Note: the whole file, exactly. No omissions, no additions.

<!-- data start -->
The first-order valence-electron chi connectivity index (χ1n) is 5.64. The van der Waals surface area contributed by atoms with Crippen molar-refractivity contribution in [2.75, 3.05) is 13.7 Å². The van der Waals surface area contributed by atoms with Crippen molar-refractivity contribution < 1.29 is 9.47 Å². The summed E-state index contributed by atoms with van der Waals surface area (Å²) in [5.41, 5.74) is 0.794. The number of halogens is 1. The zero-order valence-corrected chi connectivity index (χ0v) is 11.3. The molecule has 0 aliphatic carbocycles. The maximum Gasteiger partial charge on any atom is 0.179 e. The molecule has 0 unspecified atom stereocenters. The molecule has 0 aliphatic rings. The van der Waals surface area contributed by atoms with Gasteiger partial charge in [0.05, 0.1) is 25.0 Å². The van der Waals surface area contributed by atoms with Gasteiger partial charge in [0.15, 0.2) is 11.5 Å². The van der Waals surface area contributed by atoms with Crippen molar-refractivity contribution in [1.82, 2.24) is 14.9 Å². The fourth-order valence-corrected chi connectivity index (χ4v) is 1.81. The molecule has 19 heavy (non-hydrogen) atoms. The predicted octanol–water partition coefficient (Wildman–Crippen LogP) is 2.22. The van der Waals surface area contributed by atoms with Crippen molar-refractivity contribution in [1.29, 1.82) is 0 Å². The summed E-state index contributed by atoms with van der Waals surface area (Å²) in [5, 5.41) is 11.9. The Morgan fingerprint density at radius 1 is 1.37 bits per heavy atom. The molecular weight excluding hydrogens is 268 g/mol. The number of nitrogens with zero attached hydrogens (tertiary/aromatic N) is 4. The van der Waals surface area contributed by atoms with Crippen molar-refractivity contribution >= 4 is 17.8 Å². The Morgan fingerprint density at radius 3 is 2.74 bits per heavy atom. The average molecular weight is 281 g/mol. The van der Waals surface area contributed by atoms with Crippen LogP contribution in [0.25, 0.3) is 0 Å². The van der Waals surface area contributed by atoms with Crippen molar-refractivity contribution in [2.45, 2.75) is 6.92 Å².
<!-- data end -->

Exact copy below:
The first-order valence-electron chi connectivity index (χ1n) is 5.64. The van der Waals surface area contributed by atoms with Crippen molar-refractivity contribution in [2.75, 3.05) is 13.7 Å². The van der Waals surface area contributed by atoms with Crippen molar-refractivity contribution < 1.29 is 9.47 Å². The summed E-state index contributed by atoms with van der Waals surface area (Å²) in [5.41, 5.74) is 0.794. The number of halogens is 1. The zero-order valence-corrected chi connectivity index (χ0v) is 11.3. The molecule has 0 aliphatic carbocycles. The maximum Gasteiger partial charge on any atom is 0.179 e. The molecule has 0 unspecified atom stereocenters. The molecule has 0 aliphatic rings. The van der Waals surface area contributed by atoms with Gasteiger partial charge in [0.05, 0.1) is 25.0 Å². The van der Waals surface area contributed by atoms with Gasteiger partial charge in [0.15, 0.2) is 11.5 Å². The van der Waals surface area contributed by atoms with Crippen molar-refractivity contribution in [1.82, 2.24) is 14.9 Å². The fourth-order valence-corrected chi connectivity index (χ4v) is 1.81. The molecule has 19 heavy (non-hydrogen) atoms. The predicted octanol–water partition coefficient (Wildman–Crippen LogP) is 2.22. The van der Waals surface area contributed by atoms with Crippen molar-refractivity contribution in [1.29, 1.82) is 0 Å². The summed E-state index contributed by atoms with van der Waals surface area (Å²) in [5, 5.41) is 11.9. The Morgan fingerprint density at radius 1 is 1.37 bits per heavy atom. The molecular weight excluding hydrogens is 268 g/mol. The number of nitrogens with zero attached hydrogens (tertiary/aromatic N) is 4. The van der Waals surface area contributed by atoms with Crippen molar-refractivity contribution >= 4 is 17.8 Å². The Morgan fingerprint density at radius 3 is 2.74 bits per heavy atom. The average molecular weight is 281 g/mol. The van der Waals surface area contributed by atoms with Crippen LogP contribution in [0.25, 0.3) is 0 Å². The van der Waals surface area contributed by atoms with Crippen molar-refractivity contribution in [2.45, 2.75) is 6.92 Å².